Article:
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Drums of War or Pipes of Peace?

In Venezuela, President Nicolás Maduro has called on his followers to march to the drums of war against a political plot, allegedly backed by the United States, to provoke the overthrow of his increasingly unpopular authoritarian regime. In Colombia, President Juan Manuel Santos is cautiously testing a partial cease-fire in the conflict with leftist FARC guerrillas in the hopes of clinching a peace deal ending five decades of warfare that has cost 220,000 lives. The contrast could not be greater, and the different ways Venezuela and Colombia view the options of war and peace reveal a deep contradiction in Latin America over how to respond to violations of basic human rights and democratic political guarantees.

Lithuania's Independence Day and American Soldiers

This blog is called “Transatlantic Connection,” and this week in Vilnius, the Lithuanian capital, I experienced true transatlantic connections in action. As two colleagues and I jostled for a spot in the crowded Parliament Square for the country’s 25th anniversary celebrations, we found ourselves next to a group of young American soldiers. “Are you just here today or are you staying for a while?” one of my colleagues, a veteran Moscow correspondent from Soviet times, asked them. “We’ll be here for a while, sir,” one of them replied. American soldiers are currently serving in the Baltic states on permanent rotation.

“For a while”: that’s music to Lithuanian and other Baltic ears. The polite young men and women, not yet born when Lithuanians bravely dared to declare independence on March 11, 1990, despite their Parliament being surrounded by Soviet tanks, may just think of their Lithuanian sojourn as another overseas posting—they’re based in Germany, they informed me—but to Baltic leaders and citizens, these young Americans form a security guarantee. European solidarity with the Baltic states notwithstanding, it’s a US commitment that really counts.

A Real Downside to Any Deal With Iran

Israeli Prime Minister Benjamin Netanyahu caused a stir last week when he blasted President Barack Obama’s attempt to negotiate a nuclear deal with Iran. American television media covered little else for 24 hours. The prime minister and the president are still bickering about it this week on Twitter. Both have ignored a disturbing reality: any deal with Iran, good or bad, is likely to benefit ISIS.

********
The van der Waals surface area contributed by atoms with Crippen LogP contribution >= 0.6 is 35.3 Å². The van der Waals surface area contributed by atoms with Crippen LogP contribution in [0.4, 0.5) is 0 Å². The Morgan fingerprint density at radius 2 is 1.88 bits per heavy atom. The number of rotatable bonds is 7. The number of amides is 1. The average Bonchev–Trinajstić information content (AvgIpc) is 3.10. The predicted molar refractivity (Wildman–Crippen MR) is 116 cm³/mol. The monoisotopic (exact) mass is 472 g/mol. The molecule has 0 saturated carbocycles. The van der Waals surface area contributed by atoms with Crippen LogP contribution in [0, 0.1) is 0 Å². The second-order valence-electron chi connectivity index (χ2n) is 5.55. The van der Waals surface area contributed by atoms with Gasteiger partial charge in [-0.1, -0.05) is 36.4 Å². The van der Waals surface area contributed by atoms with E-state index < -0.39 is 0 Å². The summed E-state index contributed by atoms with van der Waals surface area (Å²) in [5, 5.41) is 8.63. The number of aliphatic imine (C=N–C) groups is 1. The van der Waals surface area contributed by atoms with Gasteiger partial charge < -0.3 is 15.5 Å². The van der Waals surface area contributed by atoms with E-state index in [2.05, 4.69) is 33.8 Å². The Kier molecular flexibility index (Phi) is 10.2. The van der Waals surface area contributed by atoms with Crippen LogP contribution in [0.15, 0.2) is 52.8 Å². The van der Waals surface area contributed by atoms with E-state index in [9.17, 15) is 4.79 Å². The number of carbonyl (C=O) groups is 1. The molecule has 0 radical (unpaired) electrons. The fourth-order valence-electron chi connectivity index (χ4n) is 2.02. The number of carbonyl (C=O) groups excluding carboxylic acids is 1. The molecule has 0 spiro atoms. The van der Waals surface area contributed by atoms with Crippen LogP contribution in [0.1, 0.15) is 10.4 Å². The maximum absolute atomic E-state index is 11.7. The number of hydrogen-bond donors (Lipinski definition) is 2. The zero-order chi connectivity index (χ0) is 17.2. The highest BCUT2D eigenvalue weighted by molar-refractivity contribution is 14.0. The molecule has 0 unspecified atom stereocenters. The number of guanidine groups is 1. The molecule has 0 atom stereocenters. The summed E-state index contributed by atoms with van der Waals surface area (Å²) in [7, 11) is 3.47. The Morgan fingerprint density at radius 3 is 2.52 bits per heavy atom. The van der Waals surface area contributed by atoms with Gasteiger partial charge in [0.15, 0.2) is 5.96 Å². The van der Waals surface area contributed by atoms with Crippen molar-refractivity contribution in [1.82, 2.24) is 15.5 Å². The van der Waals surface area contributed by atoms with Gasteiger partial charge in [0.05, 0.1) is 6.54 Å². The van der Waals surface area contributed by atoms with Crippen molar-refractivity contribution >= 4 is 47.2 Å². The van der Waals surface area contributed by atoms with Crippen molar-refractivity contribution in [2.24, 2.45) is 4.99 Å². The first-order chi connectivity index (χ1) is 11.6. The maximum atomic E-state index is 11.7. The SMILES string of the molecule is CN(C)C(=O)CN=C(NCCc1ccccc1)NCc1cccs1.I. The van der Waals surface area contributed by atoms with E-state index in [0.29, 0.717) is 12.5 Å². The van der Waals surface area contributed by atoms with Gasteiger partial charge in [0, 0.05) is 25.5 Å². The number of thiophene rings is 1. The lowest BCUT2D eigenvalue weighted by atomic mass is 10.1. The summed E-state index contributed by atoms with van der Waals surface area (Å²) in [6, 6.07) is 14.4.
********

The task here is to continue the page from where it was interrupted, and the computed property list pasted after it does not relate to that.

President Obama is pursuing an agreement for understandable reasons. Far better to resolve the West’s differences with Iran diplomatically rather than violently. Prime Minister Netanyahu, likewise, is wary of the president’s plan for understandable reasons. A bad deal may be worse for Israel than no deal at all. Yet neither Obama nor Netanyahu seem to notice how an agreement, regardless of its content and efficacy, will be viewed by the Middle East’s Sunni Arabs, who are as alarmed as the Israelis are by Iranian ambitions.

The war against ISIS is being fought on two fronts in two countries, and the Middle East’s Sunni-Shia conflict rips right through the center of both. ISIS is the bloodthirsty wing of the Sunni jihadist movement, while Iran and its Syrian, Iraqi, and Lebanese allies make up the Shia resistance. In no way do average Sunni Arabs view ISIS as their standard bearer. Tens of thousands have lit out from its territory for squalid refugee camps abroad. But at the same time, most Sunni Arabs tremble at the rise of Iranian power and are reluctant to stand against the maniacs on their own side, especially when the U.S. and Europe appear to side with the Persians and Shia against them.

That’s not how it is, but that’s how it looks. Consider this: Iranian Revolutionary Guard general Qasem Soleimani is personally leading the Iraqi operation to wrest control of the city of Tikrit, Saddam Hussein’s hometown, from ISIS. When Iraq’s Sunnis see Shia militias and Iranian Revolutionary Guard troops gunning for their territory, they feel a looming threat to their very existence. And at the same time, the West is bombing ISIS positions in both Syria and Iraq, while Washington is at least nominally allied to Baghdad and trying to cut a deal with Tehran. The Sunnis see the world’s only superpower teaming up with their enemies and gearing up to smash them to pieces.

It looks little better from a Sunni’s perspective in Syria. The U.S. hardly supports the malignant Assad, but all of Washington’s air strikes have landed on Sunni jihadist targets even after President Obama accused Damascus of deploying chemical weapons in civilian population centers. Like the government in Baghdad, the House of Assad is firmly in the Iranian camp. The state, along with the ruling family, is heavily packed with members of the Alawite minority, adherents of a heterodox religion that fuses Shia Islam, Christianity, and Gnosticism.